In Visual Studio, you use the scheduled task agent template to create the agent library in the phone application solution, and you reference the agent library from the phone app. As a result, the WMAppManifest file gets updated with a new element that references the agent assembly, so the main app knows where to find the code to run.
For example, you can create an agent that will log some memory usage data for the phone to a local file in isolated storage. You add the code to carry out this task in the OnInvoke() override in the agent class, which the system invokes each time the agent gets run – and that in turn depends on how you schedule it (see below).
The agent code may look like this :
Now that you’ve defined the code you want the agent to run in the background, you need to schedule the agent. You do that in the foreground phone application, your main app. For this, you create and register a scheduled task. It may be a periodic task, which the system will roughly run every 30 minutes for 15 seconds (some restrictions apply). Or a resource intensive task, which will only run in the phone is plugged in and charged and wifi is available, but will run for up to 15 minutes so, you can use it to do some serious work, like syncing large data.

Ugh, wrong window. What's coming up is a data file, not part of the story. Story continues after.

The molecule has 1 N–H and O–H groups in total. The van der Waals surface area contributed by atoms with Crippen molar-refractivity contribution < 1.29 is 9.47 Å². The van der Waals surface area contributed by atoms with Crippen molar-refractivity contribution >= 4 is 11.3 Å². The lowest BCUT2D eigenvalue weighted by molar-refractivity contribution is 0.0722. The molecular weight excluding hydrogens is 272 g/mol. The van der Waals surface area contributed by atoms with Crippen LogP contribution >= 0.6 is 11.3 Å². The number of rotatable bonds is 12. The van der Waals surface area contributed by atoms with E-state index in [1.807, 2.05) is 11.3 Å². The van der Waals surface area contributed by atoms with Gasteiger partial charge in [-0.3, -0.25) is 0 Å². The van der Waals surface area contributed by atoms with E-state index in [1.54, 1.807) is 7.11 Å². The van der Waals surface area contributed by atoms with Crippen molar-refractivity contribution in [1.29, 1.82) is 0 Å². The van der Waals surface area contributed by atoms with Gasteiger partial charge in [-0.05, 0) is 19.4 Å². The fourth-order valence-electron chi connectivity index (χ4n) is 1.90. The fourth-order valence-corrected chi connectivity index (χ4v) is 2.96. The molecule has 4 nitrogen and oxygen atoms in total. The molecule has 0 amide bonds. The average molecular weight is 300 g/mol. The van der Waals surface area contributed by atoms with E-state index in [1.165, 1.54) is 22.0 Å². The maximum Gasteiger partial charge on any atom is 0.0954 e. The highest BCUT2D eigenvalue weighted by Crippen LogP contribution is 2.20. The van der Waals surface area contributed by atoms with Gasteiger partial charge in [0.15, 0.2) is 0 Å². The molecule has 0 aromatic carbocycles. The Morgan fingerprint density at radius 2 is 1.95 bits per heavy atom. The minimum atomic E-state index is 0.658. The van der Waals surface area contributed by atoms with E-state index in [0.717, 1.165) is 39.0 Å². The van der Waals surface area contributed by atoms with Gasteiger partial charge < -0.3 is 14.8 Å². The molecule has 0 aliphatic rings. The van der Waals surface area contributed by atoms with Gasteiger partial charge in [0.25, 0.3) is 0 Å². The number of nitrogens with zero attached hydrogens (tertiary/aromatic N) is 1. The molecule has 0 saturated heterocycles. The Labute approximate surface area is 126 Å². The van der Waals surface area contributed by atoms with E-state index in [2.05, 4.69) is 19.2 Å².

Note that you may schedule both a periodic AND a resource intensive task.
You use the ScheduledActionService to register the task( s) with the system. Here’s how you do it :
Once the task is scheduled, your custom code in the agent will run on a regular basis in the background. In the main app you can check the log file in isolated storage to see the results :
In your app, you probably want to add mechanisms for the user deschedule and reschedule the task, and for the app to automatically reconnect to the scheduler service when resuming from closed or tombstoned state, since the service continues to run in the background.
A final note : the user can view which apps have agents, and whether they’re currently scheduled, in the new Background Services section of the phone settings (‘Applications’ tab) :
To recap, generic agents let you run your own code at regular system-defined time intervals. This is Mango’s way of letting us multitask, and it’s designed to fully preserve system health when a bunch of crazy apps try to take over the background by running all sorts of resource-consuming things.